My Take by Jim Carl - May 17, 2012
The console TV in my grandparent’s house in West Texas was shaped like a coffin. It was about two feet tall, dark-brown, ran the entire length of the wall in our den, and had a built-in record player. There were speaker cabinets on either end. And drawers which could hold my collection of Superheroes action figures which, I doubt, is what Sylvania had in mind when they added them. The TV screen itself was centered in the middle of this contraption. My grandfather worked in construction. My grandmother was a homemaker. In retrospect, I don’t know how they could have afforded such a TV. It was undoubtedly the most-expensive piece of furniture in their house. This was the early 1970s.
Most late evenings would find my Aunt Eva listening to her favorite 45s. Janis Ian’s At Seventeen. Sister Janet Mead’s The Lord’s Prayer. Bobbie Gentry’s Ode to Billie Joe. Most Saturday mornings, I would carefully drag all of the chairs from the dining room table and yank all of the bedspreads from my grandmother’s linen closet to form a tent around the television where I’d lay on my stomach and spend the break of day watching Land of the Lost or The Bugs Bunny/Road Runner Show. My grandmother would cater these cockcrow events. She’d slide a plate of scrambled eggs, bacon, and freshly-made tortillas under the canvas, careful not to disturb my activities because, you know, she was an adult and knew how these things worked, having all ready raised three kids of her own.
There were three networks: ABC, CBS, and NBC. I think PBS aired on the weekends. The TV console had one of those big round knobs that had to be manually turned to switch stations. Click-click-click to the appropriate number on the dial, all the way to 13. If you held the knob midway between the numbers 3 and 4, for example, all you’d see was a bunch of static. There was no remote control because although the TV was expensive and in color, it was not futuristic. Remote controls existed only on Star Trek.
I remember the time my aunt thought it was a good idea for us to watch Alfred Hitchcock’s Psycho. Even in the 1970s, the film was considered too violent and dirty to be shown during primetime. To watch Psycho, you had to wait until The Late Late Show which played after the 10 o’clock news and The Late Show but before The Star Spangled Banner and the sign-off. I guess this would be around 1:00 a.m. in modern times. In West Texas in the early 70s, only cattle mutilators, insomniacs, drunks, and lapsed Baptists stayed up to watch The Late Late Show. If my grandmother had caught us, my Aunt and I would surely have been sent to a nunnery, no matter whether they accepted West Texan boys or not. I mean, the movie was called Psycho. It might as well have been rated X and called Watch This and Become a Satanic Whore.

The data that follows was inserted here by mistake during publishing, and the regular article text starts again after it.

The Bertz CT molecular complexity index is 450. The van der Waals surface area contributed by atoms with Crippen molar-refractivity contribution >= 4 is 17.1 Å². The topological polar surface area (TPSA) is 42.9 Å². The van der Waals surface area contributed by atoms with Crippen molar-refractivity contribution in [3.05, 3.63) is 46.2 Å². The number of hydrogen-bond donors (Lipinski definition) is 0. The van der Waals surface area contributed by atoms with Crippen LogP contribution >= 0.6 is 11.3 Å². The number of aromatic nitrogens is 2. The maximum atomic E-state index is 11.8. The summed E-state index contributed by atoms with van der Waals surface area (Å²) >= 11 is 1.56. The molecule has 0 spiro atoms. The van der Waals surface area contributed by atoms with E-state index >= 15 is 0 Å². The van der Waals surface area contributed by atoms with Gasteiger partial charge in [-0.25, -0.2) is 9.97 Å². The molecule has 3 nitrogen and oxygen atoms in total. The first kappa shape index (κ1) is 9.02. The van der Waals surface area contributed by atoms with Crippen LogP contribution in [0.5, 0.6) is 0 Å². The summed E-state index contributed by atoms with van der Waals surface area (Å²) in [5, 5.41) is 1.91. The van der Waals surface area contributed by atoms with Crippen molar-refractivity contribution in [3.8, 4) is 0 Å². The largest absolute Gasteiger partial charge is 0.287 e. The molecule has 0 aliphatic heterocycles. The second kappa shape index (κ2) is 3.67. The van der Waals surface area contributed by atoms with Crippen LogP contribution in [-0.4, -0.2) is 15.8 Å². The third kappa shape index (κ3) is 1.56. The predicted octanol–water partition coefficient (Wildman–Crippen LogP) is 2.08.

I have no memory of a single thing that happened in Psycho. If you’d held a gun to my head, I would have sworn on my dog’s grave it was a nature documentary about hyenas. What I do remember is being terrified at every noise I heard in the house that night while watching the damn movie with my teenaged aunt. Each shuffle became the sound of my grandmother advancing toward the den. Each creak betrayed her presence as she slid open the cabinet door and reached for the cutlery. This is what happens to clever kids who get caught watching The Late Late Show. Saturday morning would never be catered again. I spent the entire movie looking over my shoulder. Norman Bates may have been a psycho who would never hurt a fly, but his looney tune couldn’t hold a candle to my grandmother's righteousness. She would have kung-fued his black-and-white ass to color, make no mistake.
All these years later, I still think of my grandmother whenever anyone mentions Psycho. I imagine her standing there in the kitchen, making scrambled eggs, bacon, and tortillas, and chuckling to herself at my naïveté. After all it turns out, Psycho was one of her favorite movies of all time. In retrospect, it makes perfect sense.
An Alfred Hitchcock Retrospective begins this Friday at the Carolina Theatre. What’s your favorite Hitchcock memory? Tell me about it.